In our first post in this series we talked about publishing apps at the right resolution. Here, we’ll talk a little more about an application publishing concept called publishing tasks.

Optimizing Configuration by publishing tasks

In the mobile world, users perform tasks. Just think about it… every app is designed to perform a single task very well on a small form factor. The most important thing you can do when providing access for mobile users is to understand the tasks your users perform when they work with your applications and then break applications down into specific tasks wherever possible. Doing so will save users time and make navigation easier. An easy example is Microsoft PowerPoint. With this app, a user can either edit a PPT or view a slideshow. You can publish Powerpoint,exe and call the published app “Edit a presentation”. That is fine for users who want to edit a PPT file on their mobile device (however impractical that use case may be). But, if users want to simply view files in slideshow, you could save them some panning, zooming and a couple of taps if you publish PowerPoint Viewer (the program specifically made to view slideshows). In this case, you might call it “View a presentation”. These are two distinct tasks that a user would want to perform and for which you can tailor the application session.

Citrix Receiver even has built-in short cuts to help users work with with PowerPoint like a slideshow button on the keyboard to enter and exit slideshow easily, a tab button to move between objects on a slide in edit mode, as well as the general copy, cut, paste and save shortcuts.

A more sophisticated and real-world example might be a Healthcare application used in a hospital. In this case perhaps you take a user like a nurse. That nurse might be giving medication or taking vital stats or simply entering notes. If you can publish direct access to those tasks by using a command line parameter then you should do so. For example, if the app is a web app, then publish App Viewer or Internet Explorer with the URL to a specific page as a command line parameter. If you can do this, it will save clicks, pans and zooms and make the application at least more bearable for use in a pinch.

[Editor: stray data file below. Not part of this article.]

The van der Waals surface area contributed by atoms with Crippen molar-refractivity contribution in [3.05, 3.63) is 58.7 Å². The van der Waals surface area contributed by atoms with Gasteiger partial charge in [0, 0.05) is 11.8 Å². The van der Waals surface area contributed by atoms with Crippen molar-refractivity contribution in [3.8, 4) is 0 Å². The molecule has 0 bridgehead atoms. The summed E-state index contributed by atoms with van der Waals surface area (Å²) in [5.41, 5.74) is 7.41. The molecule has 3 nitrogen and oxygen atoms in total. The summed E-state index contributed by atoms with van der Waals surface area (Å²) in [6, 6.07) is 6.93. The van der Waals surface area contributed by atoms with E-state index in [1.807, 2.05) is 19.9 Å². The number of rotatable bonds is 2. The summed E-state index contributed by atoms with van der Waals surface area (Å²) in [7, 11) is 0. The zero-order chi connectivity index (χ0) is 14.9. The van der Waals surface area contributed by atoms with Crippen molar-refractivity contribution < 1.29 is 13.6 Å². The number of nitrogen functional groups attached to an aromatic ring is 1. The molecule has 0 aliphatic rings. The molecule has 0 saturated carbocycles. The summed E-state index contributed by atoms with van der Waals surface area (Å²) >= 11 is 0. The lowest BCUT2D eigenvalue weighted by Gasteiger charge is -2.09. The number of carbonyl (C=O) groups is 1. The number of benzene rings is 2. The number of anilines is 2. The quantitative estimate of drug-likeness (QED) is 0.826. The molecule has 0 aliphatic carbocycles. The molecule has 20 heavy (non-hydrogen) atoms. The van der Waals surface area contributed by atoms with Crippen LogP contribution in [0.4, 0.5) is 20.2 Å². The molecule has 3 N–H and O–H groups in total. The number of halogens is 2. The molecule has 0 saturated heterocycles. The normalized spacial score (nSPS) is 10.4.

Many apps have command line parameters that can help. Google or Bing the application executable or check the vendor’s admin guide to see if there are any that might be useful for publishing apps in a specific resolution, in a different mode or even to get to a specific screen upon opening.

Make the Receiver yours

The Receiver isn’t just client software for accessing applications. It helps you organize applications in a way that makes sense to your organization. However, with Receiver for Mobile devices, you can take that concept to a new level. For example, a traditional XenApp admin may use a folder structure that organizes apps by package as follows:

  • Microsoft Office 2007
    • Microsoft PowerPoint 2007
    • Microsoft Excel 2007
    • Microsoft Word 2007
    • Microsoft Outlook 2007

I submit to you that making this menu task oriented is far easier for mobile users as long as there are actual task-based applications behind each item. So, a new folder structure for published apps may look as follows:

  • Work with files (Folder)
    • Find & edit files (Opens Doc Finder)
    • Create Presentation (Opens PowerPoint in edit mode)
    • View a Slideshow (Opens PowerPoint Viewer)
    • Create a document (Opens Word)
    • Create a Spreadhseet (Opens Excel)
  • View e-mail (Opens Outlook)

Another example might look like this if you were able to publish apps with command line parameters as mentioned in the first section above:

  • Patient Care (Folder)
    • View dashboard (Dashboard that show me open tasks, active patients, messages, etc.)
    • View active patients (App that filters only current open cases assigned to me)
    • Record patient data (App that let’s you enter patient data)
    • Search Prescription Med DB (Reference app that let’s me search for info in prescription meds)
    • Write Prescription (App that let’s me write a prescription for my patients)
    • View historical records (App that let’s you view patient data for archived cases)
  • Administration (Folder)
    • Order supplies
    • View budget
    • View payroll status

So, the lesson here is that you don’t necessarily need to customize your applications as a first step. Consider simple things that you can do to make it easier for users by reducing the number of clicks or taps they have to go through to do what they need to do. Do a little research to find out how much flexibility you have in your own apps to get users to the screen they need to use right when they open the app. These things go a long way to creating a great user experience.

Stay tuned for more in my next post in this series – “Publishing useful apps.”

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